COURT GRANTS U.S. CITIZENSHIP TO TWO IN CNMI

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By Ulysses Torres Sabuco

SAIPAN, CNMI (Marianas Variety, Dec. 2) – Two "stateless" individuals were declared American citizens by the United States District Court for the Commonwealth of the Northern Marianas in a declaratory judgment issued last month enforcing the September 28-ruling of the Ninth Circuit Court affirming their citizenship.

However, the ruling of federal judge Alex R. Munson granting citizenship to Jacinto A. Sabangan, Jr. and Esther Hae Jin Sohn does not include the estimated 300 other so-called stateless individuals.

"The United States Court of Appeals for the Ninth Circuit having issued its judgment and mandated on Sept. 28, 2004, and no stay having been sought, it is ordered that a declaratory judgment be and hereby is entered in favor of plaintiffs Jacinto A. Sabangan Jr. and Esther Hae Jin Sohn that they are citizens of the United State and the United States Department of State is directed to issue United States passports to them," Munson said in his Nov. 9 ruling obtained by Variety yesterday.

The two are among the 27 stateless persons who filed a lawsuit against the U.S. government claiming American citizenship.

Stateless individuals are children born to foreign parents in the CNMI between Jan. 9, 1978 and Nov. 3, 1986.

Lawyer Reynaldo Yana, representing the stateless individuals, clarified yesterday that Sabangan and Sohn are stateless individuals that have "exhausted all administrative remedies," including applying for U.S. passports, but were denied by the U.S. government.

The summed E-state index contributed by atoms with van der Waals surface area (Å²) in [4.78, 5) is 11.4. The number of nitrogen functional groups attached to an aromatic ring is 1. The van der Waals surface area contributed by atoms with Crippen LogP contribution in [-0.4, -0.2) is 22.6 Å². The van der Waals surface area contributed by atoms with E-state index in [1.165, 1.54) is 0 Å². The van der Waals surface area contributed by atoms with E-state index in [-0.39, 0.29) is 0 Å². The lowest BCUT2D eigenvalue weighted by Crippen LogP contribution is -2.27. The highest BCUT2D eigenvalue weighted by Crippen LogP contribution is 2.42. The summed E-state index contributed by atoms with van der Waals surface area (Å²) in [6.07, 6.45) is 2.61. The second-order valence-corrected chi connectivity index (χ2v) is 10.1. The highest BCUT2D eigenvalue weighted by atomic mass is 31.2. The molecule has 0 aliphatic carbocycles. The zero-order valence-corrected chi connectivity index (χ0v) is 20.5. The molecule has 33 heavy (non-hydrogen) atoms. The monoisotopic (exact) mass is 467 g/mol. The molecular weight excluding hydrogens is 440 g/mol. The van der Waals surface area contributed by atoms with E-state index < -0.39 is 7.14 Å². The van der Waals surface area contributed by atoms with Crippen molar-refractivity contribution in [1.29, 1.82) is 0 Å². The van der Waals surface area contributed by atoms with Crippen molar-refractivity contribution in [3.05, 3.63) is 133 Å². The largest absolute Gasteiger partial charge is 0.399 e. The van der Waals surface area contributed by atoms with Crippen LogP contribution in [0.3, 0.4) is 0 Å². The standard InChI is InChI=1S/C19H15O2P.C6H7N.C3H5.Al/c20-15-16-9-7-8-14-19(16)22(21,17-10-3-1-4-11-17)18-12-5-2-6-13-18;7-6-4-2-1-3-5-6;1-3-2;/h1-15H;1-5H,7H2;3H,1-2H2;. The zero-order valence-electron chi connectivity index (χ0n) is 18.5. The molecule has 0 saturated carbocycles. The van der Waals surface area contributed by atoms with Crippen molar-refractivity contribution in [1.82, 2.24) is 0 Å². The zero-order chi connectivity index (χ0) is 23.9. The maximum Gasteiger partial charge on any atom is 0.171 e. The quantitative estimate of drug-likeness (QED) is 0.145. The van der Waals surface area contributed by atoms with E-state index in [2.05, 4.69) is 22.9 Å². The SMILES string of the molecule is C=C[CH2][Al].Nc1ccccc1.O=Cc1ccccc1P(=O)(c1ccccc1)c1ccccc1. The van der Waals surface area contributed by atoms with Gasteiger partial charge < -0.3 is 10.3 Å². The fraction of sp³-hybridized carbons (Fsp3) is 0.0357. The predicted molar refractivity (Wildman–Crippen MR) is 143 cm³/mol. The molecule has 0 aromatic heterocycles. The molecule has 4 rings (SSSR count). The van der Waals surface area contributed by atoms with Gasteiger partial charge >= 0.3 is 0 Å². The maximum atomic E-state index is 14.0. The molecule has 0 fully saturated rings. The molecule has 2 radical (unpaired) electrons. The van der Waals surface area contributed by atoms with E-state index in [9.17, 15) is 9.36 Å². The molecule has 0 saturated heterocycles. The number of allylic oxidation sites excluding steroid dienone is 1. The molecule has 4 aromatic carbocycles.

Munson’s ruling, however, is a "victory" for the stateless kids who for years have been denied recognition of their citizenship, Yana added.

The CNMI government, through Assistant Attorney General James Livingstone, who represented the administration in the stateless issue, recognized the federal court’s ruling.

"It makes two of the kids U.S. citizens and now they receive U.S. passports," Livingstone told Variety.

But he added, "The U.S. can still appeal to the U.S. Supreme Court the Ninth Circuit judgment, but until the appeal is done, judge Munson has to enforce the order of the Ninth Circuit."

Meanwhile, Yana said the U.S. passport office put on hold the applications for U.S. passports of the estimated 300 other stateless persons.

This is pending the U.S. State department’s Dec. 16 deadline to appeal the Ninth Circuit Court ruling affirming the citizenship of the so-called stateless.

On Sept. 27, the appellate court issued a single-line order denying the petition of the State Department for appeal rehearing filed in August by the U.S. Attorney’s Office.

"The two are the only ones who completed the administrative process, meaning that they applied for passports and were denied," Yana told Variety yesterday. "That have exhausted all administrative remedies."

"However, their victory means a victory for the rest. The issue was a question of their citizenship... and that was answered by the Court of Appeals," Yana added.

December 2, 2004

Marianas Variety: www.mvariety.com

 

 

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